Did you know that though the first Boston Marathon, the world’s oldest annual marathon, was run in 1897, women weren’t officially allowed to enter the race until 1972? And, did you know that the oldest person to complete a marathon was 108 years old??? We bought Girl Running: Bobbi Gibb and the Boston Marathon last winter, and it was one of the most requested read alouds in our house throughout the spring…
Because my husband and I both enjoy running (we’ve each done a handful of half marathons and marathon(s)), and because the girls were so interested in this story, I thought I’d gather a list of books to read to celebrate the Boston Marathon in April. And then COVID happened, so those books got pushed to the side. But, the 124th Boston Marathon is being run virtually this week, so I gathered three wonderful marathon books to read with the girls. Keep reading for quick blurbs and affiliate links to each.
Girl Running: Bobbi Gibb and the Boston Marathon by Annette Bay Pimentel, illustrated by Micha Archer — Though there are a few picture books about Bobbi Gibb (The Girl Who Ran: The First Woman to Run the Boston Marathon is a popular one), this is our favorite. As I mentioned above, it was on repeat for months in our house after we first got it! Roberta “Bobbi” Gibb grew up loving to run, at a time when girls weren’t supposed to run (they didn’t even make running shoes for girls or women!). But after watching the Boston Marathon one year, Bobbi decided she’d run it, too, even though women weren’t allowed to enter. She didn’t let that stop her — instead, in 1966, she hid behind some bushes by the starting line and joined the men when the race started! Bobbi not only ran and finished, but she finished ahead of about 2/3 of the men! Girl Running is short and engaging, yet informative, and has started many conversations about women’s rights and their strengths and capabilities in our house. Pimentel includes a brief Afterword and Selected Bibliography for those wanting more information.
Her Fearless Run: Kathrine Switzer’s Historic Boston Marathon by Kim Chaffee, illustrated by Ellen Rooney — A year after Bobbi Gibb completed the Boston Marathon, Kathrine Switzer, did, too… But she entered! Not intending to deceive the race officials, Kathrine registered for the race using her initials, K. V., which she frequently used at school, and even wore makeup and earrings while running the race. Her journey to the finish line wasn’t easy, though. In fact, at one point, a race official even tried to pull her off the course! When asked why she wanted to official run the Boston Marathon, Kathrine replied, “I like to run. Women deserve to run too.” Thought Kathrine ran the Boston Marathon in 1967 (and Bobbi Gibb had already completed it in 1966), race officials still deemed women too weak to run it, and thought it was inappropriate for women to run without a chaperone. Women were finally officially allowed to enter in 1972, five years after Switzer’s run. You’re going to want to read the Author’s Note and the note about “Women and the Boston Marathon” in this one! Switzer has gone on to do amazing things for female runners and athletes.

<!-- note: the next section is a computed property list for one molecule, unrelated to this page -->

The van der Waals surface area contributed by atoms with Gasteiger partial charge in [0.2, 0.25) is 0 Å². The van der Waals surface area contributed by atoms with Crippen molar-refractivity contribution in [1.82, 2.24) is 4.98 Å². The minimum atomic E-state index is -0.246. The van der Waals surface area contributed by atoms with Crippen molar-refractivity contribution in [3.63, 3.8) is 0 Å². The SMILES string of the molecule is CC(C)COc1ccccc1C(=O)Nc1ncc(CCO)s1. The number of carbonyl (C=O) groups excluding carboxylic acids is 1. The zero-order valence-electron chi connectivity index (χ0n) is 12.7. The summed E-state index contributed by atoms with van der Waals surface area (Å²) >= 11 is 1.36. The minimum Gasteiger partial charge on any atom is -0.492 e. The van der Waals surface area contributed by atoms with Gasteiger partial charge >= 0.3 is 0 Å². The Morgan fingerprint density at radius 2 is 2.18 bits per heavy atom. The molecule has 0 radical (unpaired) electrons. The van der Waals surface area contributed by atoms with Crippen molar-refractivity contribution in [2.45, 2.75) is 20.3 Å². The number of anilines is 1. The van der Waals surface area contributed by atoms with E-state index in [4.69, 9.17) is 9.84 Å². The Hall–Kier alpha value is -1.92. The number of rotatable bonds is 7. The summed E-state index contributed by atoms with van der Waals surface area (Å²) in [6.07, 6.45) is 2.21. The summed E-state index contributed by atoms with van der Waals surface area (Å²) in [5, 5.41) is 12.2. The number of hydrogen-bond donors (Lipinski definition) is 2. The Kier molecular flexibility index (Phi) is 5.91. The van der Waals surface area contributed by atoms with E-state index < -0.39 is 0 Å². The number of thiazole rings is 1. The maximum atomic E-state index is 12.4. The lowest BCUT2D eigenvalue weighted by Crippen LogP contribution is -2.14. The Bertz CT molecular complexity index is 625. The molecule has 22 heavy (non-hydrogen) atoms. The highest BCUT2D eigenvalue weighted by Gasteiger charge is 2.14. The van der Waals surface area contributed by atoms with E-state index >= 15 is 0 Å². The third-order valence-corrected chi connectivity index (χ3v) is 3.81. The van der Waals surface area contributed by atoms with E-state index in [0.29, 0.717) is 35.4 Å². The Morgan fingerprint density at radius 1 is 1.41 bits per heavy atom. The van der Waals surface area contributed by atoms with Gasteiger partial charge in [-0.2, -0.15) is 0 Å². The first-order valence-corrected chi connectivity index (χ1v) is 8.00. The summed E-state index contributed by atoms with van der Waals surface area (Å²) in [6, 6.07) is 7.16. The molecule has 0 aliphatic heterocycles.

Fauja Singh Keeps Going: The True Story of the Oldest Person Ever to Run a Marathon by Simran Jeet Singh, illustrated by Baljinder Kaur — Okay, so this one’s not about the Boston Marathon, but when I saw it this summer, I knew I wanted to get my hands on it! I mean, marathons are hard for even the youngest, fittest people in the world… And Fauja Singh his first marathon at 81 and most recently completed one at the ripe young age of 108! This book opens with a note from Fauja Singh himself, and it’s incredibly inspiring. Born incredibly weak, people believed he would never be able to walk. The story spends a lot of time exploring Fauja Singh’s childhood in a village in Punjab, showing us that though his body was weak, his heart and mind were strong… And ultimately, that is what made the difference in his life! The backmatter here is once again worth reading, as it gives more insight into Fauja Singh’s life and Sikh beliefs.
So, what’s the farthest you’ve ever run???
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